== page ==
The health care system in the United States is in crisis, and it has become a business crisis. Costs are spiraling upward, and the implications for businesses and their employees are profound. As employers struggle with unrelenting, double-digit health-insurance cost increases, some firms have decided to drop coverage entirely and many others have shifted costs to employees. And the quality of the health care being paid for by companies and their workers remains highly uneven despite the ever-increasing amounts of money devoted to improving it.1
Underlying such problems is a broken health care market. Unlike companies in other markets, health care providers and organizations lack sufficient incentives to innovate broadly or to improve quality. Similarly, consumers are unable to make health care decisions in the same way they make decisions about purchasing education or housing. And businesses that are rigorous and demanding purchasers of other goods and services are meek and ill-prepared when it comes to purchasing health care. In no other area of supply would they tolerate such cost increases and uneven quality.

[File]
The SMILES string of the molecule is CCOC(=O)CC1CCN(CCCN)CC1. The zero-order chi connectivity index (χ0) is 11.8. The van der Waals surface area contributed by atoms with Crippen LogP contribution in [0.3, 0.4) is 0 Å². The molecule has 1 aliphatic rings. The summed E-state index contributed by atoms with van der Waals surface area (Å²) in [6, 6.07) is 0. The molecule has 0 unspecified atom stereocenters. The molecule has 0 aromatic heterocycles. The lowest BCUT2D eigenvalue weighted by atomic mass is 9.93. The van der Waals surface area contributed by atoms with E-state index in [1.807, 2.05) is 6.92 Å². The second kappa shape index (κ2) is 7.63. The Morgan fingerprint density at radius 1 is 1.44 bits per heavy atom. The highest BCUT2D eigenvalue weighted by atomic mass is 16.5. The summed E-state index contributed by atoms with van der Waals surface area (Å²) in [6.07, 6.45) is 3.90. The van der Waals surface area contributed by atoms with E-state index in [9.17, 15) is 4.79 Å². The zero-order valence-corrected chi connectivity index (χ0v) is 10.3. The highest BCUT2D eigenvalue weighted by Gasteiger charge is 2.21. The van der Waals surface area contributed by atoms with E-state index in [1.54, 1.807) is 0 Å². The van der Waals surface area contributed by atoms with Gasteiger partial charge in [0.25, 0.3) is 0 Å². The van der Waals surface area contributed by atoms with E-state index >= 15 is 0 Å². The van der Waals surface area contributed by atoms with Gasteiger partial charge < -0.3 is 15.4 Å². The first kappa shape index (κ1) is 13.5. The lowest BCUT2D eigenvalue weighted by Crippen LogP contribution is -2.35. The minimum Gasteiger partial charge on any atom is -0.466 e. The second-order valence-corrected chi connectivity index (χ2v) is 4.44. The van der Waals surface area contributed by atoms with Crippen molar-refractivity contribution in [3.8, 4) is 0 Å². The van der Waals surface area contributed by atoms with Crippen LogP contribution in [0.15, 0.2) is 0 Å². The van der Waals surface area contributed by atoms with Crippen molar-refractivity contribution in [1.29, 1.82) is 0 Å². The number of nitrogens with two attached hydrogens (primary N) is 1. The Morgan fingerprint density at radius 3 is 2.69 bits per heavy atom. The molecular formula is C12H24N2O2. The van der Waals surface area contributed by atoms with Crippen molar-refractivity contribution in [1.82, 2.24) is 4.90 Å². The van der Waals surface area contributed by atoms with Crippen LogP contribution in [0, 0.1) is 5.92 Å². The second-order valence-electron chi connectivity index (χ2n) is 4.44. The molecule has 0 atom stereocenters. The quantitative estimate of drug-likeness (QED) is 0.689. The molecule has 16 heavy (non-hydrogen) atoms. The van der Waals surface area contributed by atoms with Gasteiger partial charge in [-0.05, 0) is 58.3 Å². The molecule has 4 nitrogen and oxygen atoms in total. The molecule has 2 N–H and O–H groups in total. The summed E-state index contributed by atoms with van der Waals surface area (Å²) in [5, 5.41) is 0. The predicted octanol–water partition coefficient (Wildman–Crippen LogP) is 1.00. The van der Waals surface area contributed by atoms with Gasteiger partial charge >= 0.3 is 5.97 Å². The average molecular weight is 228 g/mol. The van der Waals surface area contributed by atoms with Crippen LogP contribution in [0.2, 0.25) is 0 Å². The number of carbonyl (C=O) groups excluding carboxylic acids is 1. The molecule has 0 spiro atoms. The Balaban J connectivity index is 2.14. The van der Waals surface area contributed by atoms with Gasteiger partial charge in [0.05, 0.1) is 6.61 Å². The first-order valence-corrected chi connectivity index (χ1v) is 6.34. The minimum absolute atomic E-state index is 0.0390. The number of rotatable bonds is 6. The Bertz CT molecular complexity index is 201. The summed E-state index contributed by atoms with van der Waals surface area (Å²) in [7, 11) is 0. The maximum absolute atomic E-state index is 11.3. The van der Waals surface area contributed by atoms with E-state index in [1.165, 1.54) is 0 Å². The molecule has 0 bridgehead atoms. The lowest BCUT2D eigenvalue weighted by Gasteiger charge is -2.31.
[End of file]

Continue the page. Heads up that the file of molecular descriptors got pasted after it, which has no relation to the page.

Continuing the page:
The seriousness of the problem is underscored by a recent survey in which U.S. CEOs ranked health care benefit costs as their number one economic pressure.2 To put the issue into perspective, consider that Sprint Corp. would have to add $750 million in sales just to absorb next year’s projected increases in its current health plans. As the vice president of benefits for a large company told us: “Health care is a disaster. Every line in our income statement has an officer’s name attached to it. Our CEO points out that I have my name on the one item that is out of control.”
An even bigger profit drain for companies than health insurance may be “presenteeism” — in which employees are present for work but are less productive because they are ill or preoccupied with the health of a loved one. A study of nearly 29,000 U.S. employees estimated that absence and reduced performance caused by common pain conditions cost more than $60 billion a year. More than three-fourths of the lost productivity was explained not by absenteeism but by lower performance while at work.3 Through research at several U.S. locations, Dow Chemical Co. has projected that presenteeism is its largest health-related economic impact, ahead of absenteeism, health insurance and workers’ compensation.